A proposal from the government of Hangzhou, a city of over 10 million residents in China and home to Alibaba, could retain health codes after the pandemic to assess lifestyle habits like exercising and medical checkups.
Several apps in China can determine how at-risk you are of having COVID-19 through a simple signup process, assigning you a green-, yellow-, or red-coloured QR code. The colours indicate whether you are free to enter public spaces such as malls, office buildings, and bars, or whether you should quarantine for seven or 14 days.
In a meeting held by the Hangzhou Municipal Health Commission, local officials proposed that the scheme could be extending after the pandemic, using data from medical records and physical examinations, as well as data on how much a person drinks, smokes, and exercises.
In the image above, the demo suggests that a user could get 5 points for walking 15,000 steeps in a day and 1 point for getting a minimum of 7.5 hours sleep. It also suggests you would lose 1.5 points for drinking 200ml of baijiu, a popular Chinese spirit, and lose 3 points for smoking five cigarettes. The demo even includes a city ranking – this user is the 2,880th healthiest in the city.
The meeting where the proposal was made was held following an order to “advance the long-term operation” of the Hangzhou health code. The plan also includes different health codes for companies and neighbourhoods.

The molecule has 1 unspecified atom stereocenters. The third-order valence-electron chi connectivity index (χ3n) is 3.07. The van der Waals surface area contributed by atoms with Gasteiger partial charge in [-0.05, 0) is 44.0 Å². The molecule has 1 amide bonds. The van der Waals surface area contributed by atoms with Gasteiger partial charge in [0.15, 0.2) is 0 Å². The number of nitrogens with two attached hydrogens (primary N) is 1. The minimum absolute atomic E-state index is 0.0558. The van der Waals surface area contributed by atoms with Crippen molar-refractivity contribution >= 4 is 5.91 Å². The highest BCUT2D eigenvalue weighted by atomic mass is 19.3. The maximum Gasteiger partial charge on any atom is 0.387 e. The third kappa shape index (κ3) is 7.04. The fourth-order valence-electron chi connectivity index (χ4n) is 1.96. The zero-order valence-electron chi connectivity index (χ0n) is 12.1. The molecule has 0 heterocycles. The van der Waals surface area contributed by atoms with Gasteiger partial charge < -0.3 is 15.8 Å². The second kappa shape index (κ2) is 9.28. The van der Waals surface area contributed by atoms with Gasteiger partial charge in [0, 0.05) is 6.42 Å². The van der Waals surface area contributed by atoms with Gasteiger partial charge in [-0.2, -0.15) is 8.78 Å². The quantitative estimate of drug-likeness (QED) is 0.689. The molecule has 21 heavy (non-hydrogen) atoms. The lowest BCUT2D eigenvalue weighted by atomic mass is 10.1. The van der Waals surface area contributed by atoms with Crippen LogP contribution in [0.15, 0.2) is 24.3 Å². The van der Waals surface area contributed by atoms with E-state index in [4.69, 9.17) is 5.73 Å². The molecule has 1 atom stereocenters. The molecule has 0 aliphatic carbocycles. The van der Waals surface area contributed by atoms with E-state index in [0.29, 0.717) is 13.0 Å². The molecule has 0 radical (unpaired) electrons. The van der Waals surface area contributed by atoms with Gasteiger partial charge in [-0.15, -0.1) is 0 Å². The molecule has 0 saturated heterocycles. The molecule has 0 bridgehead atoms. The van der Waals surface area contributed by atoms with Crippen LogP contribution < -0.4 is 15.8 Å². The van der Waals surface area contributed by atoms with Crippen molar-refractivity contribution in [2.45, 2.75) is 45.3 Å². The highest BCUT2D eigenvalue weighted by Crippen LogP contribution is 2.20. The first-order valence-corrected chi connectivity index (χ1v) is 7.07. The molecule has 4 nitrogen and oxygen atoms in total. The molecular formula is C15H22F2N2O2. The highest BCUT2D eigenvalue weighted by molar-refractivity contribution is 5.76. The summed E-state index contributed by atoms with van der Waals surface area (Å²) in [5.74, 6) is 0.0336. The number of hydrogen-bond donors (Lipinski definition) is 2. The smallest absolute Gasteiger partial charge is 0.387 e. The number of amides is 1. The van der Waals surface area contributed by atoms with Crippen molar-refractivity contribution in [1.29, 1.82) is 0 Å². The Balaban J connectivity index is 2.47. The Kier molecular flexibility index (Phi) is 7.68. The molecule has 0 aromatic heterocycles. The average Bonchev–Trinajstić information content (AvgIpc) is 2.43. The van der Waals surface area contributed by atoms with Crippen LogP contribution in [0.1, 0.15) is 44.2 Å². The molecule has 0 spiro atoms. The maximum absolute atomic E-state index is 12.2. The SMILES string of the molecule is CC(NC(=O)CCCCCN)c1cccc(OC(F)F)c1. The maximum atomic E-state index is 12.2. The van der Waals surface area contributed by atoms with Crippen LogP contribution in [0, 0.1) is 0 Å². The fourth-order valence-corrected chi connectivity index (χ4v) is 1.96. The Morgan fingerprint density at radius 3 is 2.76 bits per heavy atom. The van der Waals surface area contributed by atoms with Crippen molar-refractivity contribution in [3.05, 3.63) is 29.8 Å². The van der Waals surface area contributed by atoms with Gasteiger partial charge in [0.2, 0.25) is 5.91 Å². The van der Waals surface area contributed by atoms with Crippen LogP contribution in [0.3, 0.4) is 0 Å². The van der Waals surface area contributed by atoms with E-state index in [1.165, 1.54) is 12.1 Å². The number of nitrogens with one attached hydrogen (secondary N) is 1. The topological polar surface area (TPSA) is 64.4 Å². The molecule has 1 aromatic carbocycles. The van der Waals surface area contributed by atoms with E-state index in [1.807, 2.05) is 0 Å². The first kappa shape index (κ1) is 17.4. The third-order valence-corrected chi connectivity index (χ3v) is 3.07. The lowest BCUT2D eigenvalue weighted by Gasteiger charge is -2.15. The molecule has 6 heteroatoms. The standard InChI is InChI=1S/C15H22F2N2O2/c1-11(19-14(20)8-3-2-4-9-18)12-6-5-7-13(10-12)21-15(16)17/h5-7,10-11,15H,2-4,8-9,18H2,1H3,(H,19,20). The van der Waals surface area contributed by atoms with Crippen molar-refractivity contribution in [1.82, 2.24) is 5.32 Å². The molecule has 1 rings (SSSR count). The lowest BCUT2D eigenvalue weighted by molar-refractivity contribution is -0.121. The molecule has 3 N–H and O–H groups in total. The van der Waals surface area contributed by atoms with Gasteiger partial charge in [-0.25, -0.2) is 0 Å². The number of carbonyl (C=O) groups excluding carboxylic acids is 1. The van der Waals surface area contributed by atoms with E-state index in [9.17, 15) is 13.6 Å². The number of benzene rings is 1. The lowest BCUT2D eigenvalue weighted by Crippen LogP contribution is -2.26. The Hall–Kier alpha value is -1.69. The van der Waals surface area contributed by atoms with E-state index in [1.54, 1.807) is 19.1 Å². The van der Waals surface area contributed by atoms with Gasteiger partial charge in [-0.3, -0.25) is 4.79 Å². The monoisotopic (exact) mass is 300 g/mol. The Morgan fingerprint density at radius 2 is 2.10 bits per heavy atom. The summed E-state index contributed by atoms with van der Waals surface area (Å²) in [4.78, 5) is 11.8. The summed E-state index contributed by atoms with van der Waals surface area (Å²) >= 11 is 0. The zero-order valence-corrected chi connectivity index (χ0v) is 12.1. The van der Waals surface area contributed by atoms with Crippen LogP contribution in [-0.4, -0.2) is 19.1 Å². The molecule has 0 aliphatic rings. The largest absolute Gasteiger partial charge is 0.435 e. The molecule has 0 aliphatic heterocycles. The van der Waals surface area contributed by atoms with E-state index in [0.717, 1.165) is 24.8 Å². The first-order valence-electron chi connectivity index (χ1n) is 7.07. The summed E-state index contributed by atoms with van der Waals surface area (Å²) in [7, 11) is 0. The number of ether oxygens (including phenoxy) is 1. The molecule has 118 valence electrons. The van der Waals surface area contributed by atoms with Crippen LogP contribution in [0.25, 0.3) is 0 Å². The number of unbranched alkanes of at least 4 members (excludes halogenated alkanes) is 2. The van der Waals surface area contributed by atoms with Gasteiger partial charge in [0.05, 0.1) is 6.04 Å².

When news of the proposal broke, responses were overwhelmingly negative on Q&A platform Zhihu and social media platform Weibo, where it became the second-highest trending topic at one point. Users expressed it was an unnecessary invasion of privacy and worried it could be used for job applications and insurance plans. In a poll on Weibo, 86% of some 6,600 users voted against the proposal.
Many are wondering whether extra surveillance measures brought in to fight COVID-19 will remain after the pandemic. The proposal from Hangzhou shows how contact tracing apps could be modified to support new health surveillance systems. There are no reports as to whether other cities or regions in China are also considering such initiatives.
Parts adapted from: Abacus